Coir’s passion for local history was fueled by the family outings he enjoyed as a child in Detroit in the late ’50s. “I especially looked forward to visits to the Vernor’s bottling plant and the Wonder Bread bakery in Detroit and the cereal plants in Battle Creek because of the child-sized samples that would be handed out at the end of each tour,” Coir says. “I had to wait, however, until I was older to experience the adult benefits of a Stroh’s tour.” Perhaps it was the need to satisfy just such thirsts that compelled Coir to champion metro Detroit’s past, most notably at Cranbrook, where he led the heritage programs for nearly three decades. He’s collaborating with Susan Saarinen on a book about her family’s history. He writes about auto-baron mansions on page 74.
The inspiration for creating eclectic table settings (page 39) came while visiting several metro Detroit antiques shops. “I found that the fanciful 100-year-old china and glass pieces had similar lines to many contemporary patterns,” says Moore, who styled the brunch feature. “So why not mix and match? I asked myself. I wanted to show that hosts and hostesses can mix family heirloom pieces with their own contemporary place settings, so long as they work within a color palette.” Moore employed contrast for visual interest, combining metallic borders with handpainted florals to create a crisp tone for morning meals. She offers this tip: “Vintage plates are easy to stack atop new china, because antique plates are usually smaller.”
As a former auto engineer and part-time race driver, Witzenburg counts among his favorite pastimes testing cars to their limits on the track. Another is interviewing auto designers. “With virtually all new vehicles solid and reliable these days, interior and exterior designs are hugely important differentiators,” he says. “And these talented artists are passionate and articulate about their work.” Witzenburg has been writing about auto people, design, technology, the industry, and its products for national magazines and Web sites for 21 years and has written eight automotive books. “Any day on a race track or in a design studio is a very good day,” he says. “And any discussion with an auto designer is enlightening.” He did the latter for his story on page 62.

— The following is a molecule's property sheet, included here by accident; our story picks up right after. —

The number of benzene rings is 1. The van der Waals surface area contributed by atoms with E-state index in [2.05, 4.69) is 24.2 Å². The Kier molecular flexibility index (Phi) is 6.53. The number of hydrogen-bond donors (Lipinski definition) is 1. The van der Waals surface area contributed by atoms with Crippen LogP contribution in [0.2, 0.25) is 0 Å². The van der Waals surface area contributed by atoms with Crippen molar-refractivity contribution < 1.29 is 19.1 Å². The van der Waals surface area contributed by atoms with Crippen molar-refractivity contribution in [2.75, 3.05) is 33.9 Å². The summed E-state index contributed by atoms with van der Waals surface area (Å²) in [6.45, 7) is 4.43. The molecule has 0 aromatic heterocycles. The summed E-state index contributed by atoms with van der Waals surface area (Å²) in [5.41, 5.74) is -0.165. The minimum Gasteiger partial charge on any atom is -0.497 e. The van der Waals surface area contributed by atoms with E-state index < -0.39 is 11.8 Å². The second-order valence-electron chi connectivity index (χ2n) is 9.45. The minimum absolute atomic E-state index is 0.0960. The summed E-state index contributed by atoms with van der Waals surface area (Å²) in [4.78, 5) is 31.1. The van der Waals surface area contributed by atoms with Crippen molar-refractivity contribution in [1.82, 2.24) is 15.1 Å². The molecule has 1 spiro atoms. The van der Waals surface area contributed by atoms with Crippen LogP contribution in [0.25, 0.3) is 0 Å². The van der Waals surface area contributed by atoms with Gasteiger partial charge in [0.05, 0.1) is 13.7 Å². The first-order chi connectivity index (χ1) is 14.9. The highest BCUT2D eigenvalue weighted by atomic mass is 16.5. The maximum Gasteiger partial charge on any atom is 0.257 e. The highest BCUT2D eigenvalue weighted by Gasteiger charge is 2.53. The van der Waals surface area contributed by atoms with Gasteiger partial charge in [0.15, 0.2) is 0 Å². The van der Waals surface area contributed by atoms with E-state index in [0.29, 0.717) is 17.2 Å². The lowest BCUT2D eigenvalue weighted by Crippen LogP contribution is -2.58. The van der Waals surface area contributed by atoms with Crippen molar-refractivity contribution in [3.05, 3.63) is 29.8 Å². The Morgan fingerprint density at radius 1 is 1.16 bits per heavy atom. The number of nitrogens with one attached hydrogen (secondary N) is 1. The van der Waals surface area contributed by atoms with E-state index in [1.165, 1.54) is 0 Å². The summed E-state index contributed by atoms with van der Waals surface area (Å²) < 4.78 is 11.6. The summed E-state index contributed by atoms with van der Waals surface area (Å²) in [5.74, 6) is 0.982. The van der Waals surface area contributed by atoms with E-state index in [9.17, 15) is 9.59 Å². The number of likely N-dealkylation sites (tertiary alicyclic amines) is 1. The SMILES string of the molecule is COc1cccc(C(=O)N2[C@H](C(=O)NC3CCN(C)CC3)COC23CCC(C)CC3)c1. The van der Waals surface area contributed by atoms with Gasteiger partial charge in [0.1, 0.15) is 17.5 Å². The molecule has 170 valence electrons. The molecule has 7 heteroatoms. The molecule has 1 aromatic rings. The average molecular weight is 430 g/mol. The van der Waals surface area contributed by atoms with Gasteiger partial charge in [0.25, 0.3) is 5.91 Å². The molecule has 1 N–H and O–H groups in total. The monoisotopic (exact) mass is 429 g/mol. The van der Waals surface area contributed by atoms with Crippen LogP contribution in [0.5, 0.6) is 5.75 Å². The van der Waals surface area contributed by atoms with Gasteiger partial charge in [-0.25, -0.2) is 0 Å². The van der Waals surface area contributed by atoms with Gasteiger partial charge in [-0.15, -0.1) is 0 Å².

It’s often been noted that Detroit’s two most famous contributions to American culture are automobiles and Motown records, and longtime contributor Bak has them both covered in this month’s issue. One is a roundup of cars that once proudly carried the Detroit name (page 34). The other is a feature (page 44) on several overlooked artists of the 1950s and ’60s who helped turn Berry Gordy’s fledgling record company into the country’s most successful black-owned business, as well as the largest independent label in the world. “I found myself humming ‘Needle in a Haystack’ and ‘When I’m Gone’ for a solid week,” says Bak, who as a kid growing up on Detroit’s west side in the ’60s experienced Motown’s history in real time. His favorite all-time Motown songs? “It’s hard to choose,” he says. “Just about every one of them was great and still hold up today. But if I had to choose a couple, I’d say the Miracles’ ‘What’s So Good About Good-Bye’ and the Temptations’ ‘Since I Lost My Baby.’ ”